It works like this. Someone with questions about the future or who is looking for answers or guidance in their love troubles will consult a practitioner of fal-e Hafez. The questioner must never reveal their question. Then, the fortune teller consults their Divan — a book or deck of poetry cards that contain most of the verses of Hafez. A random card is pulled or a page is landed on and that is your answer. You can find these fortune tellers everywhere in Iran. Sometimes they’re men with trained birds that pull the cards for you. Other times, they’re children at bustling intersections that might run up to your car while you sit in gridlock traffic and offer to pull a card for you.

Will my sourdough starter work this time? In Iran, as the proverb goes, “only God and Hafez of Shiraz know the answer”.

#5 – The Artist formerly known as Persia

For thousands of years, the place we know now as Iran was known was Persia. But on the Persian New Year in 1935, the Shah of Persia, Reza Shah requested once and for all that the world begin to refer to them as Iran, meaning “land of the Aryans”. So why the re-brand? The name “Persia” was first used by the Greeks, who called the area Pérsēs. When a place is known by a name someone outside gave it, it’s called an exonym — and the Shah wanted no more of that. Iran, or ērān as it was known in an earlier form, was the word Persians had for themselves. And when a country is known by the name it has for itself, it’s called an endonym. Of course, endonym and exonym are both Greek words, so when it comes to nomenclature, all roads still tend to lead to Athens. Except nomenclature. That’s Latin.

#6 – No Slavery + Religious Freedom

In the West, we tend to hold the ancient Greeks up on a pedestal (Corinthian or Doric, of course). After all, they gave us art and democracy and Socrates, right? So when Greece and Persia went to war in the aptly named Persian Wars — historians of the time like Herodotus cast the Greeks as the heroes and the Persians as the villains. [[See: the movie 300.]] Except… during that conflict when the “democratic” Greeks were fighting the “barbaric” Persian army — it was the Greeks who held slaves, not the Persians. Yes, bucking the long-standing trend of empires exploiting and abusing slaves for a period of time we’ll call “nearly all of recorded human history,” Persia explicitly forbade slavery. And what’s more, at the behest of Cyrus the Great himself — the King of Persia — he decreed that all conquered peoples be allowed to worship however and whomever they wished. Religious freedom was the law of the land. He even let conquered peoples keep their kings — which is why he was deemed the King of Kings. Pretty forward thinking compared to the Greeks — who might’ve given us Socrates… but they also killed him, sooo.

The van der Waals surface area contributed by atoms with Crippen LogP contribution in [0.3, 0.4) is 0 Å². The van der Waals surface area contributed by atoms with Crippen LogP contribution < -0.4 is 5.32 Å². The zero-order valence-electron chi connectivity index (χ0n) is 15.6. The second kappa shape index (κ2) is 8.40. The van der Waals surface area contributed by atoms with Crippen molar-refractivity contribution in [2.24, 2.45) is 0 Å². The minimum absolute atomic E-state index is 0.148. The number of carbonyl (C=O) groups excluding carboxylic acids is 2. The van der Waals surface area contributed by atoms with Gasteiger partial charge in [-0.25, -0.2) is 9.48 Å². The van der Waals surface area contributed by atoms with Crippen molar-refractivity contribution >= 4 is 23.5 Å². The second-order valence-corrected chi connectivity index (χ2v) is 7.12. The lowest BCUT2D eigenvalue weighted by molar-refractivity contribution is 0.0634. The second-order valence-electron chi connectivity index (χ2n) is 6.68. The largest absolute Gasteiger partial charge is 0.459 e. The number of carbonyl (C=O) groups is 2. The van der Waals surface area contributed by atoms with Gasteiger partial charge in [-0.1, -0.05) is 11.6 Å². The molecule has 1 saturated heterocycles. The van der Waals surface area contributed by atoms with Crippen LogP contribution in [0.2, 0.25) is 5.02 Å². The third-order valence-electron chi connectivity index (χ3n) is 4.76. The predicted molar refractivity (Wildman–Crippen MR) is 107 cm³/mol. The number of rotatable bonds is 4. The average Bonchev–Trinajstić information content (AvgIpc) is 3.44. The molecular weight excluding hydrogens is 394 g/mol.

And finally, we learned that we in the West are doing rice WRONG. I mean, criminally wrong. For many American and European palettes, rice is an afterthought; the bland base that allows the other flavors and the main star of the dish to shine. But in Iran, those are fighting words because rice itself is often the star. And rightfully so. The flavors and depth of Iranian rice dishes is like nothing you’ve ever had. So put that sourdough starter aside, because if there’s one dish that everyone must make in quarantine, it’s Tahdig — a golden, crispy crust of rice that will blow your mind and your tastebuds. At most Persian dinner tables, it’s the first thing to go and the thing all the kids fight over.  That’s how you know it’s good. It takes time and patience, so it’s a perfect dish to try when you’re stuck at home. Here’s an awesome Food52 recipe video guided by the one and only, Iranian-American chef Samin Nosrat.

Know something amazing about Iran that we missed? Tweet us, @passportpod.

Image Credits:
Banner image: Vakil Mosque, Shiraz, Iran, photo by Faruk Kaymak on Unsplash
Whirling Dervishes at Hodjapasha, photo by Kemal.kubbe (CC BY-SA 4.0)
Hafez Tomb, photo by Elif Pelit via Instagram
Persepolis, photo by Baillif via Pixabay (Pixabay License)
Xerxes All Ethnicities, photo by A.Davey (CC BY 2.0)
Tahchin, photo by Tahdig via Instagram

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© 2018, Frequency Machine Studios.
© 2018, Frequency Machine Studios.